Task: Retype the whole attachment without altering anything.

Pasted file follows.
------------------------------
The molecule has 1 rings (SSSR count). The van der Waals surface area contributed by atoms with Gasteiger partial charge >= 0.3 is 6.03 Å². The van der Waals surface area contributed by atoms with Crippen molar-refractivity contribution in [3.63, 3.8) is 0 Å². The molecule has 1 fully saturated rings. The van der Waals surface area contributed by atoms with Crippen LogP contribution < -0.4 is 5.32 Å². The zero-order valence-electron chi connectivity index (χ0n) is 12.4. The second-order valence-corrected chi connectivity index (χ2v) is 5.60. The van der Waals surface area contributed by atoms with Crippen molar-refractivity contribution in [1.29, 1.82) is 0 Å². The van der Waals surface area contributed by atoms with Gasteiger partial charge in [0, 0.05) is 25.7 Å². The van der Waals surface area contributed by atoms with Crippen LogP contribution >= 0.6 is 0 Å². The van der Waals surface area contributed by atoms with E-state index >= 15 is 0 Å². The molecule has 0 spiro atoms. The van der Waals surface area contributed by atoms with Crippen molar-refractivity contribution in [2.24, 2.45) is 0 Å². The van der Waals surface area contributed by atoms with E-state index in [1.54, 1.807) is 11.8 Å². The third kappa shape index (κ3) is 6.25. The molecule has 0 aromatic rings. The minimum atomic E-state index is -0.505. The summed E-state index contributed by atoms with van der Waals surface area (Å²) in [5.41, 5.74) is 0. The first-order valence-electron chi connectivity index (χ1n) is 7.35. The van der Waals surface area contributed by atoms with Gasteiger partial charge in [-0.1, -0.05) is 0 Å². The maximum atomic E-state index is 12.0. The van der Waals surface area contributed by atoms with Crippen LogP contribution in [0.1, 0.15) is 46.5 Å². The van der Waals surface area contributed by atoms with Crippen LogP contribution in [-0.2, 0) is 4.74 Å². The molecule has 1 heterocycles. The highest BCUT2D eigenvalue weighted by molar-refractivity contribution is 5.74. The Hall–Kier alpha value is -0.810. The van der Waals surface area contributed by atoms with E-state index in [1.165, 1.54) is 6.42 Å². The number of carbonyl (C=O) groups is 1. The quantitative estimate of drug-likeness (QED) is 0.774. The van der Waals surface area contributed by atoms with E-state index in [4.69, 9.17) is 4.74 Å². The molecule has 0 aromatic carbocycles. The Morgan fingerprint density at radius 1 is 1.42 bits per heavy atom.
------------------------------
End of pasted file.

The molecule has 1 rings (SSSR count). The van der Waals surface area contributed by atoms with Gasteiger partial charge >= 0.3 is 6.03 Å². The van der Waals surface area contributed by atoms with Crippen molar-refractivity contribution in [3.63, 3.8) is 0 Å². The molecule has 1 fully saturated rings. The van der Waals surface area contributed by atoms with Crippen LogP contribution < -0.4 is 5.32 Å². The zero-order valence-electron chi connectivity index (χ0n) is 12.4. The second-order valence-corrected chi connectivity index (χ2v) is 5.60. The van der Waals surface area contributed by atoms with Crippen molar-refractivity contribution in [1.29, 1.82) is 0 Å². The van der Waals surface area contributed by atoms with Gasteiger partial charge in [0, 0.05) is 25.7 Å². The van der Waals surface area contributed by atoms with Crippen LogP contribution >= 0.6 is 0 Å². The van der Waals surface area contributed by atoms with E-state index >= 15 is 0 Å². The molecule has 0 spiro atoms. The van der Waals surface area contributed by atoms with Crippen molar-refractivity contribution in [2.24, 2.45) is 0 Å². The van der Waals surface area contributed by atoms with E-state index in [1.54, 1.807) is 11.8 Å². The third kappa shape index (κ3) is 6.25. The molecule has 0 aromatic rings. The minimum atomic E-state index is -0.505. The summed E-state index contributed by atoms with van der Waals surface area (Å²) in [5.41, 5.74) is 0. The first-order valence-electron chi connectivity index (χ1n) is 7.35. The van der Waals surface area contributed by atoms with Gasteiger partial charge in [-0.1, -0.05) is 0 Å². The maximum atomic E-state index is 12.0. The van der Waals surface area contributed by atoms with Crippen LogP contribution in [0.1, 0.15) is 46.5 Å². The van der Waals surface area contributed by atoms with Crippen LogP contribution in [-0.2, 0) is 4.74 Å². The molecule has 1 heterocycles. The highest BCUT2D eigenvalue weighted by molar-refractivity contribution is 5.74. The Hall–Kier alpha value is -0.810. The van der Waals surface area contributed by atoms with E-state index in [1.165, 1.54) is 6.42 Å². The number of carbonyl (C=O) groups is 1. The quantitative estimate of drug-likeness (QED) is 0.774. The van der Waals surface area contributed by atoms with E-state index in [4.69, 9.17) is 4.74 Å². The molecule has 0 aromatic carbocycles. The Morgan fingerprint density at radius 1 is 1.42 bits per heavy atom.